Payment choices and the unseen effects on working capital
Have you considered that the type of payment you receive, and the subsequent supporting process, could either increase or decrease your DSO? How is this possible?
Historically, checks were used so companies could increase their float by several days due to mail processing. Checks are continued to be used nowadays for practical reasons; checks are used due to remittance limitations within the systems of the company issuing the check. Most companies include remittance information on the attachment to the check. However, ACH, wires, and credit card payments are a little different and each have their own remittance nuances. The classical banking system was optimized for a system that utilized checks heavily.
In the US, many companies are focusing on increasing the number of electronic payments received. It is typical to see projects focused on converting customers from checks to ACH or other electronic payments. (Click here for our blog on Same-Day ACH.) For companies with heavy lockbox volume, there is a perceived benefit to receiving electronic payments in order to reduce check processing fees as well as to receive the cash faster by eliminating mail float. Before simply flipping the switch and moving all customers to electronic payments, there are some important considerations:
1. Implications on cash application process by receiving electronic payments such as ACH or wires.
2. Nuances of credit card payments, portals and invoice clearing.
If you will convert customers from sending checks to ACH, how will you receive remittance information in order to automatically apply payments? There are technology aspects that need to be carefully considered during this type of change, particularly as it relates to remittance. Without considering the remittance processes, you could find yourself going backwards in speed of cash application, and actually increasing DSO instead of decreasing! In order to prevent this, consider these aspects:
- How are you going to process payments into your SAP system? Many companies automate lockbox processing, but may not automate their electronic bank statements.
- Does your banking partner offer services that will send the remittance information in a lockbox or other interpretable format for automatic cash application in your SAP system?
- If remittance information is provided, is it actually normalized into a structure that will post into your system automatically, or will you be required to perform pre-processing to use the data? Within the ACH world, you may find yourself contending with CCD, CTX, PPDand other ACH addenda formats. CTX is a heavily used ACH remittance format. However, while CTX has standards, there is variability in what each company actually sends in their CTX structure. How will you manage this variability if it is not normalized?
- Will the electronic payment and remittances be included on your BAI2 or other bank statement formats? Are you even loading a bank statement into your system today to automatically clear invoices from the AR sub ledger as well as post other bank transactions?
- Can the bank statement format you are currently using, or plan to use, supply enough places to include all the necessary remittance? There are practical limitations on the amount of data that can be passed on your BAI2 format. This may require you to assess newer formats such as CAMT053 XML, assuming your banking partner can take advantage of past remittance into the enhanced remittance structure.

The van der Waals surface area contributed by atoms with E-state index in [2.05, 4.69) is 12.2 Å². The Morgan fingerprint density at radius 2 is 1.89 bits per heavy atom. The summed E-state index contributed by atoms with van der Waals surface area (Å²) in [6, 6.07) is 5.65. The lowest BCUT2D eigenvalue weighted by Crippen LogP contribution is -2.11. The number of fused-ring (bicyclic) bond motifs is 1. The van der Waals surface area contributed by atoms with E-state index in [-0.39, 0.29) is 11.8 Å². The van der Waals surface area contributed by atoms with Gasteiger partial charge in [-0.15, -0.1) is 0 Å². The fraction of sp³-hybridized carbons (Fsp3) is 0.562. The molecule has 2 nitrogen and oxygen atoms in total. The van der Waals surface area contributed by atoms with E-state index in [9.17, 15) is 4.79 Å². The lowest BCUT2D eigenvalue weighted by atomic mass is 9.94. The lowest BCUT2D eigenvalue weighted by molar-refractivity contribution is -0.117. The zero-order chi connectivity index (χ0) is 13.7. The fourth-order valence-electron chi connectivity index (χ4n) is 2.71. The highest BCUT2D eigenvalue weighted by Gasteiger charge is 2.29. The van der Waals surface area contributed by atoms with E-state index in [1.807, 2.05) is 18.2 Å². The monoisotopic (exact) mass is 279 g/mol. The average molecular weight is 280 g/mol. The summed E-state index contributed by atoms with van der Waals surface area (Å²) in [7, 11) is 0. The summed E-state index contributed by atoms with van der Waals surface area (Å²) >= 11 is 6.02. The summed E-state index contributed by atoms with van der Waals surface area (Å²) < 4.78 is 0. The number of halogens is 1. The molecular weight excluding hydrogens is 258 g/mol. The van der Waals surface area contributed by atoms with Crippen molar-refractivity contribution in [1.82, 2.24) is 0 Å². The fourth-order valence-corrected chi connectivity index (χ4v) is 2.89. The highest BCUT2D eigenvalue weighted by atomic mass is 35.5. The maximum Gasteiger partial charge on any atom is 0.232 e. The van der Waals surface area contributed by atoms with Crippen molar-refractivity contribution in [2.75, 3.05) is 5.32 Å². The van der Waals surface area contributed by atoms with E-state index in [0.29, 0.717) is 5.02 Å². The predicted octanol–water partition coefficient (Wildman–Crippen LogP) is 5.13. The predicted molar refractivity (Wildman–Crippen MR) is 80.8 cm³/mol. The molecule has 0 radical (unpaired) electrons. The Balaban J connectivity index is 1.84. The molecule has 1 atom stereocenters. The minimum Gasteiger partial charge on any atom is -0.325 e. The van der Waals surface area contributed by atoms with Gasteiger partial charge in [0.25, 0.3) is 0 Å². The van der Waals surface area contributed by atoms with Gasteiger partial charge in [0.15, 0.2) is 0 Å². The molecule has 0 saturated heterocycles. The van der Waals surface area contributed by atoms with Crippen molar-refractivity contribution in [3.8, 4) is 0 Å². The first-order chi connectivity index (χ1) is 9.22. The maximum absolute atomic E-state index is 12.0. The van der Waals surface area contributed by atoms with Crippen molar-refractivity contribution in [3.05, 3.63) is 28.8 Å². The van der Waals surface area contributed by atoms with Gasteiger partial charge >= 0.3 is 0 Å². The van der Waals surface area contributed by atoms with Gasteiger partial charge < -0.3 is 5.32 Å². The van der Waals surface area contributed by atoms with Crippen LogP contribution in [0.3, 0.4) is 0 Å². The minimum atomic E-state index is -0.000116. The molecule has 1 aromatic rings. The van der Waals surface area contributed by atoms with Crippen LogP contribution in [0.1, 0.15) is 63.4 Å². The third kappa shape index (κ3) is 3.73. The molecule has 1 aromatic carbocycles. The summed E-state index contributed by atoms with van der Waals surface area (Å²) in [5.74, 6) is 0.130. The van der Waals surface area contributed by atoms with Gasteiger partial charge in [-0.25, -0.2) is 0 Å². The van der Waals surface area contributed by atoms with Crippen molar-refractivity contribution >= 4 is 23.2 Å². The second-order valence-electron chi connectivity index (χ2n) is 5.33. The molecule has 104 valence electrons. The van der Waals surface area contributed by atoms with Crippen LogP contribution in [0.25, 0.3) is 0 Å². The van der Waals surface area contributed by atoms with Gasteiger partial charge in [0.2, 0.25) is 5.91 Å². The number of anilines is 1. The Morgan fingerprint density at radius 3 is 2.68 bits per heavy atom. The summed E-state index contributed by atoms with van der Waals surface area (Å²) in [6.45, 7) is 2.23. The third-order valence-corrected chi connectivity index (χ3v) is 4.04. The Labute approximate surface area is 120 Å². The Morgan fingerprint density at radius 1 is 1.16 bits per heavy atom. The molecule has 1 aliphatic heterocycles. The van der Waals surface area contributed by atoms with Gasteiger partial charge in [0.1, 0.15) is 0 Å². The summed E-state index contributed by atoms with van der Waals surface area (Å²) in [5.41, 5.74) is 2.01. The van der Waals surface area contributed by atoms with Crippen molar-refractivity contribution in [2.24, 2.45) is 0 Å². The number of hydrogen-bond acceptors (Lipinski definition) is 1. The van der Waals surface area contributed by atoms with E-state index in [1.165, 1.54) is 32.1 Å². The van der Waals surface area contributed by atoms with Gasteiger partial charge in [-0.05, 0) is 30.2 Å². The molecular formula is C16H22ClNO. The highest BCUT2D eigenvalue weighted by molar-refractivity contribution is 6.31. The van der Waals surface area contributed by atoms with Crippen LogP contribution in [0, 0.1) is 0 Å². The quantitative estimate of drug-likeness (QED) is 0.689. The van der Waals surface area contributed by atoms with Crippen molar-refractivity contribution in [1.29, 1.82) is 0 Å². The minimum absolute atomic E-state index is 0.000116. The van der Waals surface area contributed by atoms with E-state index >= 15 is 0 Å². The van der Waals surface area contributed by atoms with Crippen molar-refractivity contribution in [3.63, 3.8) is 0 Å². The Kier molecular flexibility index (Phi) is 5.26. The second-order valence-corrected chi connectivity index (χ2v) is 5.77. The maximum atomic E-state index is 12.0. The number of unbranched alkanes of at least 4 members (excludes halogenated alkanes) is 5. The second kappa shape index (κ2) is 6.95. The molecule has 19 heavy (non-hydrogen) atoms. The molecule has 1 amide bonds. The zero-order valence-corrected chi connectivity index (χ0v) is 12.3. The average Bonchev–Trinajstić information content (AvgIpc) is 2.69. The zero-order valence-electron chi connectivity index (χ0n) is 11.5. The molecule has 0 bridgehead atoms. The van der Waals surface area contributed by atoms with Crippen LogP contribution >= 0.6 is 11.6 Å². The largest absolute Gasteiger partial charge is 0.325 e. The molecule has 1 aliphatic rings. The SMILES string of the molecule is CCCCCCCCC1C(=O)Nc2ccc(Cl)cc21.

- Those optimizing for electronic payments can also further consider newer technologies such as virtual account solutions. These solutions can be used to provide an association between your SAP customer master data and the customer. This can allow faster association of payments to customers.
Nuances of credit card payments, portals and invoice clearing
Adding credit cards as a payment channel can provide ease of use and offer greater flexibility for customers, particularly small customers. Processing fees on cards can be weighed against the amount of time to chase overdue invoices for small customers.
A practical challenge for many companies is handling credit card information. Few want to store this information in their systems for security reasons. This often means integration with third parties to support processing credit card transactions.
The end-to-end process for credit cards needs to consider both the technology involved as well as the business process to support invoice clearing. How will you clear invoices from AR, and how you will automate and clear the actual credit card deposits? Will you receive detailed information in a formatted file that your system can read, or will you be required to clear manually?
A proper structure and process in your SAP system will ensure you can easily identify credit card declines or other processing problems. Declined credit cards that show as processed AR artificially stated DSO as too low. While it would be unusual that this would be a significant size, reconciliation still must be in place to catch and correct errors.
We’ve touched on high level aspect of how payment choices can impact your DSO. Consider the ramifications of your payment choices as conversion to electronic payments is pursued to ensure you do not have a side effect of increased DSO and cash application process complications. Appropriate analytical applications can help gain visibility to these payments and understand their overall impact. Stay in touch as I will be writing on this topic in future blogs.